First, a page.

Deal with Holdouts Marks the End of Argentina’s Debt Crisis

By Carlos Salguero

EspañolArgentina’s latest default in  2014 caused a financial earthquake. The US Supreme Court ruled in favor of investment funds Elliott Management Corp, Aurelius Capital Management LP, and NML Capital Ltd, which acquired sovereign bonds in default after the economic crisis of 2001 at only 20 cents on the dollar.

The news, of course, was not well received by then President Cristina Kirchner, above all because it laid bare her administration’s inability to solve such a sensitive and costly problem.

She systematically refused to negotiate with the holdouts, which she contemptuously nicknamed “vultures” and “economic terrorists.” And she incensed her followers with the slogan “homeland or vultures,” a strategy certainly ineffective in sealing a deal.

In July 2014, then Finance Minister Axel Kicillof assured that the holdouts “would never get” more than 30 cents on the dollar for the bonds — and Argentina again fell into default! This time, it was on the “holdings,” the bonds for which investors had received swaps in 2005 and 2010.

The 2001 default affected Argentinean bonds issued under different jurisdictions, including New York. In 2005, the Argentinean government offered a first debt swap at 30 cents on the dollar, plus a coupon tied to the GDP, arguing that the level of sovereign debt should be sustainable under the prevalent macroeconomic conditions.

But this debt restructuring reached only 75 percent of bondholders, one of the lowest acceptance rates in such deals. Later, in 2010, a second offer was well received by 93 percent of the bondholders, in similar conditions. The remaining 7 percent went ahead with claims through the courts; these were the holdouts.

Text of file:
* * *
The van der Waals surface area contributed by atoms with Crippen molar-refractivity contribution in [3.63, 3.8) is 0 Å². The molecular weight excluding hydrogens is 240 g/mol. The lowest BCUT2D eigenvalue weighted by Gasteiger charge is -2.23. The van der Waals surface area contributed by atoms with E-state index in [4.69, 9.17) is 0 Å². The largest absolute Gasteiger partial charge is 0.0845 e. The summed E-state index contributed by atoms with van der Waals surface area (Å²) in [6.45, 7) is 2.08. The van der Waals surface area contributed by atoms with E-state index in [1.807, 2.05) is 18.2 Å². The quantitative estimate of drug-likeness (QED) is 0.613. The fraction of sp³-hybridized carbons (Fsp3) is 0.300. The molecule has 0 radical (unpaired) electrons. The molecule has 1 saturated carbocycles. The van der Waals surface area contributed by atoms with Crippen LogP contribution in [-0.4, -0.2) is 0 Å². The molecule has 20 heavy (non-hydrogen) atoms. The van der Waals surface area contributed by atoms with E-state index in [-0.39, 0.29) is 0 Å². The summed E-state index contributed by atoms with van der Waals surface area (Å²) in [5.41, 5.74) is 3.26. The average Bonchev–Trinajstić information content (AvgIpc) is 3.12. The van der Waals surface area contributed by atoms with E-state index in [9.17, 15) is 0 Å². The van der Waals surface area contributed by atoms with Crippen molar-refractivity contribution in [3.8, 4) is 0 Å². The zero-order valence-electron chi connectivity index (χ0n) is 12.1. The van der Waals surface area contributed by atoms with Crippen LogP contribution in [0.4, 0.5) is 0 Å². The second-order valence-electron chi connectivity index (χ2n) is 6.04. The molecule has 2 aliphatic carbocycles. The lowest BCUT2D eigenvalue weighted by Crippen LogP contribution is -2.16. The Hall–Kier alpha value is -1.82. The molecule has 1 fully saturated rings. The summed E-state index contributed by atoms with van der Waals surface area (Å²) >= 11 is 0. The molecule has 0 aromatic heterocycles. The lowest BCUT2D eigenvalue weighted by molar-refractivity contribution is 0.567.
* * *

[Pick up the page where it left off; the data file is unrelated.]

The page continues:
The Argentinean government’s behavior led the plaintiffs to file a lawsuit for the breach of the pari passu or impartiality clause. The main problem centered around a law passed by the Argentinean Congress which prohibited the government from extending new offers to dissident creditors.

The law, enacted on February 10, 2005, sought to limit the rights of those bondholders who did not accept the first debt restructuring agreement in 2005. But given its poor acceptance, it was temporarily suspended by Congress so that the second debt swap could be carried out in 2010. The most burdensome consequence of the legislation was ultimately the different classification of bonds: holdings and holdouts.

In December 2011, New York District Court Judge Thomas Griesa issued a ruling in which he argued that the Argentinean law violated the pari passu clause. Kirchner’s government appealed the ruling, but in October 2012 the Court of Appeals unanimously upheld Griesa’s verdict. However, Griesa was asked to clarify the formula by which the holdouts payment would be defined. It would have been logical for Argentina to also offer a discount payment.

Simultaneously, on October 2, the Elliott Group convinced a court in Ghana to confiscate the Argentinean navy vessel Fragata Libertad, complicating negotiations even more.